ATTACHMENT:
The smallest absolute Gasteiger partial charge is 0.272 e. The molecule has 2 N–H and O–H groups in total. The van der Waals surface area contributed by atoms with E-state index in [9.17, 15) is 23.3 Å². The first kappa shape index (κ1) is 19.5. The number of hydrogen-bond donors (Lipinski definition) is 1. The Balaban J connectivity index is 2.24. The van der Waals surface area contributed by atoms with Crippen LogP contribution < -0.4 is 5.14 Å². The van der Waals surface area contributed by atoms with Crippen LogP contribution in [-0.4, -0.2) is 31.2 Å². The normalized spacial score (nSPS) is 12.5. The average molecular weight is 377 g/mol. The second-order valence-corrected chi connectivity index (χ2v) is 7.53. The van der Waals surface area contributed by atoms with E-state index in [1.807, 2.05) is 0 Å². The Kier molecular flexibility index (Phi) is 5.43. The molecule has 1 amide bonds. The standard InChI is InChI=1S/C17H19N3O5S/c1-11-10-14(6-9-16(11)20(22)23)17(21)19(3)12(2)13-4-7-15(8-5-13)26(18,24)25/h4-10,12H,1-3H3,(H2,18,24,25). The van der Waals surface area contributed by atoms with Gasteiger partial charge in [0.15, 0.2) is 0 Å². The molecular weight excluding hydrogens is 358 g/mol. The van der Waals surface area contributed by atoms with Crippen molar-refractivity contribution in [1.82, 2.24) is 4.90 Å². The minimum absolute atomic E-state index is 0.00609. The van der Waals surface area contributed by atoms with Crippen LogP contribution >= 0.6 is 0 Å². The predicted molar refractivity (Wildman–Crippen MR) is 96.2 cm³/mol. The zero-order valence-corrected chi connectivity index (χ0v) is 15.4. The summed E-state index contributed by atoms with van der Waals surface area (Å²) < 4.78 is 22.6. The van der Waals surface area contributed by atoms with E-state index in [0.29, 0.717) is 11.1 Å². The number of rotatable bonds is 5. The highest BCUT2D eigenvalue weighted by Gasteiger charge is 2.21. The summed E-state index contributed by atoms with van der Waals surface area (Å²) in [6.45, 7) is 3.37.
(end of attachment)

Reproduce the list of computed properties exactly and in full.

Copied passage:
The smallest absolute Gasteiger partial charge is 0.272 e. The molecule has 2 N–H and O–H groups in total. The van der Waals surface area contributed by atoms with E-state index in [9.17, 15) is 23.3 Å². The first kappa shape index (κ1) is 19.5. The number of hydrogen-bond donors (Lipinski definition) is 1. The Balaban J connectivity index is 2.24. The van der Waals surface area contributed by atoms with Crippen LogP contribution < -0.4 is 5.14 Å². The van der Waals surface area contributed by atoms with Crippen LogP contribution in [-0.4, -0.2) is 31.2 Å². The normalized spacial score (nSPS) is 12.5. The average molecular weight is 377 g/mol. The second-order valence-corrected chi connectivity index (χ2v) is 7.53. The van der Waals surface area contributed by atoms with E-state index in [1.807, 2.05) is 0 Å². The Kier molecular flexibility index (Phi) is 5.43. The molecule has 1 amide bonds. The standard InChI is InChI=1S/C17H19N3O5S/c1-11-10-14(6-9-16(11)20(22)23)17(21)19(3)12(2)13-4-7-15(8-5-13)26(18,24)25/h4-10,12H,1-3H3,(H2,18,24,25). The van der Waals surface area contributed by atoms with Gasteiger partial charge in [0.15, 0.2) is 0 Å². The molecular weight excluding hydrogens is 358 g/mol. The van der Waals surface area contributed by atoms with Crippen molar-refractivity contribution in [1.82, 2.24) is 4.90 Å². The minimum absolute atomic E-state index is 0.00609. The van der Waals surface area contributed by atoms with Crippen LogP contribution >= 0.6 is 0 Å². The predicted molar refractivity (Wildman–Crippen MR) is 96.2 cm³/mol. The zero-order valence-corrected chi connectivity index (χ0v) is 15.4. The summed E-state index contributed by atoms with van der Waals surface area (Å²) < 4.78 is 22.6. The van der Waals surface area contributed by atoms with E-state index in [0.29, 0.717) is 11.1 Å². The number of rotatable bonds is 5. The highest BCUT2D eigenvalue weighted by Gasteiger charge is 2.21. The summed E-state index contributed by atoms with van der Waals surface area (Å²) in [6.45, 7) is 3.37.